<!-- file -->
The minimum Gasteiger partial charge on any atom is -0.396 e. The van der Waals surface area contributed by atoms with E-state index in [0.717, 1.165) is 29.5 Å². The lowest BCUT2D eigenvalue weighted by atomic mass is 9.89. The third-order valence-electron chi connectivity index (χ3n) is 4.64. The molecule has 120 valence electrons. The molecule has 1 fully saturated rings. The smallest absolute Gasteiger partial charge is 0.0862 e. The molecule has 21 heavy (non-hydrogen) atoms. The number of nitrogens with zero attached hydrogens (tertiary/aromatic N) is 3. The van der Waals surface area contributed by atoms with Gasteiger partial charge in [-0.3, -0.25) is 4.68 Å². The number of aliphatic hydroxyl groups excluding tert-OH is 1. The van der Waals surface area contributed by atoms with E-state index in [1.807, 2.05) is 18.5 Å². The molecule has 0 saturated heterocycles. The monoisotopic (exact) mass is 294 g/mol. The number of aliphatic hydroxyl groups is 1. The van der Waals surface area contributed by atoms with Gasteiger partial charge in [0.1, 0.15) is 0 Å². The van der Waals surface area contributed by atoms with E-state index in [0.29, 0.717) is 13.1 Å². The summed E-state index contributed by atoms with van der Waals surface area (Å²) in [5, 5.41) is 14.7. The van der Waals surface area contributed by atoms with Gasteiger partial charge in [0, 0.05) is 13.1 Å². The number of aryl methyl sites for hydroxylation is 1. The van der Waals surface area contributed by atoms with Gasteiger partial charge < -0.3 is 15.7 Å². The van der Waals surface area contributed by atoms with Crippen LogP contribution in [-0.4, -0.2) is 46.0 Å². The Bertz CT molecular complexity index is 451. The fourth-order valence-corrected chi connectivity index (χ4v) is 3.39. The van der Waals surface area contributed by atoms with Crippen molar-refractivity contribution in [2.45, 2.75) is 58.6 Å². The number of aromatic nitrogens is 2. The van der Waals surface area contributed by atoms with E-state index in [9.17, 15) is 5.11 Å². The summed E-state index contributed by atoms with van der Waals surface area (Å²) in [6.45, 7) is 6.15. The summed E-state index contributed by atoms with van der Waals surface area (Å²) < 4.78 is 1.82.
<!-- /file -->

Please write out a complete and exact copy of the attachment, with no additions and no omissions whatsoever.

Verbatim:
The minimum Gasteiger partial charge on any atom is -0.396 e. The van der Waals surface area contributed by atoms with E-state index in [0.717, 1.165) is 29.5 Å². The lowest BCUT2D eigenvalue weighted by atomic mass is 9.89. The third-order valence-electron chi connectivity index (χ3n) is 4.64. The molecule has 120 valence electrons. The molecule has 1 fully saturated rings. The smallest absolute Gasteiger partial charge is 0.0862 e. The molecule has 21 heavy (non-hydrogen) atoms. The number of nitrogens with zero attached hydrogens (tertiary/aromatic N) is 3. The van der Waals surface area contributed by atoms with Gasteiger partial charge in [-0.3, -0.25) is 4.68 Å². The number of aliphatic hydroxyl groups excluding tert-OH is 1. The van der Waals surface area contributed by atoms with E-state index in [1.807, 2.05) is 18.5 Å². The molecule has 0 saturated heterocycles. The monoisotopic (exact) mass is 294 g/mol. The number of aliphatic hydroxyl groups is 1. The van der Waals surface area contributed by atoms with Gasteiger partial charge in [0.1, 0.15) is 0 Å². The van der Waals surface area contributed by atoms with E-state index in [0.29, 0.717) is 13.1 Å². The summed E-state index contributed by atoms with van der Waals surface area (Å²) in [5, 5.41) is 14.7. The van der Waals surface area contributed by atoms with Gasteiger partial charge in [0, 0.05) is 13.1 Å². The number of aryl methyl sites for hydroxylation is 1. The van der Waals surface area contributed by atoms with Gasteiger partial charge < -0.3 is 15.7 Å². The van der Waals surface area contributed by atoms with Crippen LogP contribution in [-0.4, -0.2) is 46.0 Å². The Bertz CT molecular complexity index is 451. The fourth-order valence-corrected chi connectivity index (χ4v) is 3.39. The van der Waals surface area contributed by atoms with Crippen molar-refractivity contribution in [2.45, 2.75) is 58.6 Å². The number of aromatic nitrogens is 2. The van der Waals surface area contributed by atoms with E-state index in [9.17, 15) is 5.11 Å². The summed E-state index contributed by atoms with van der Waals surface area (Å²) in [6.45, 7) is 6.15. The summed E-state index contributed by atoms with van der Waals surface area (Å²) < 4.78 is 1.82.